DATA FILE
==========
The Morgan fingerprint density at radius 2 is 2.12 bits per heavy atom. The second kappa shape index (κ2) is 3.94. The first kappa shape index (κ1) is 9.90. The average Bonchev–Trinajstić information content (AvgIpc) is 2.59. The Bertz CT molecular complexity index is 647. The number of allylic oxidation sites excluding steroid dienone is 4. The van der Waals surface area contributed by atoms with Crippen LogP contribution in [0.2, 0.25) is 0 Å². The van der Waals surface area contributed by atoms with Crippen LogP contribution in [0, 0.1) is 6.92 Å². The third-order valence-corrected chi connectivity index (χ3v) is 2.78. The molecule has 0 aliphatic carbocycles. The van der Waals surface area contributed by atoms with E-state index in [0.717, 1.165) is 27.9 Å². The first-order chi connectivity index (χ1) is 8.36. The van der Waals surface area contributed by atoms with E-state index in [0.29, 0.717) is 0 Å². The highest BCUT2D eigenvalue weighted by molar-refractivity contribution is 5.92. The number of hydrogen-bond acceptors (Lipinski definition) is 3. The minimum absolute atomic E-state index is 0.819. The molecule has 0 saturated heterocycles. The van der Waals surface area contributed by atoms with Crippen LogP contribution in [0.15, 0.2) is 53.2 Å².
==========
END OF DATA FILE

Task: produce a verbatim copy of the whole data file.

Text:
The Morgan fingerprint density at radius 2 is 2.12 bits per heavy atom. The second kappa shape index (κ2) is 3.94. The first kappa shape index (κ1) is 9.90. The average Bonchev–Trinajstić information content (AvgIpc) is 2.59. The Bertz CT molecular complexity index is 647. The number of allylic oxidation sites excluding steroid dienone is 4. The van der Waals surface area contributed by atoms with Crippen LogP contribution in [0.2, 0.25) is 0 Å². The van der Waals surface area contributed by atoms with Crippen LogP contribution in [0, 0.1) is 6.92 Å². The third-order valence-corrected chi connectivity index (χ3v) is 2.78. The molecule has 0 aliphatic carbocycles. The van der Waals surface area contributed by atoms with E-state index in [0.717, 1.165) is 27.9 Å². The first-order chi connectivity index (χ1) is 8.36. The van der Waals surface area contributed by atoms with E-state index in [0.29, 0.717) is 0 Å². The highest BCUT2D eigenvalue weighted by molar-refractivity contribution is 5.92. The number of hydrogen-bond acceptors (Lipinski definition) is 3. The minimum absolute atomic E-state index is 0.819. The molecule has 0 saturated heterocycles. The van der Waals surface area contributed by atoms with Crippen LogP contribution in [0.15, 0.2) is 53.2 Å².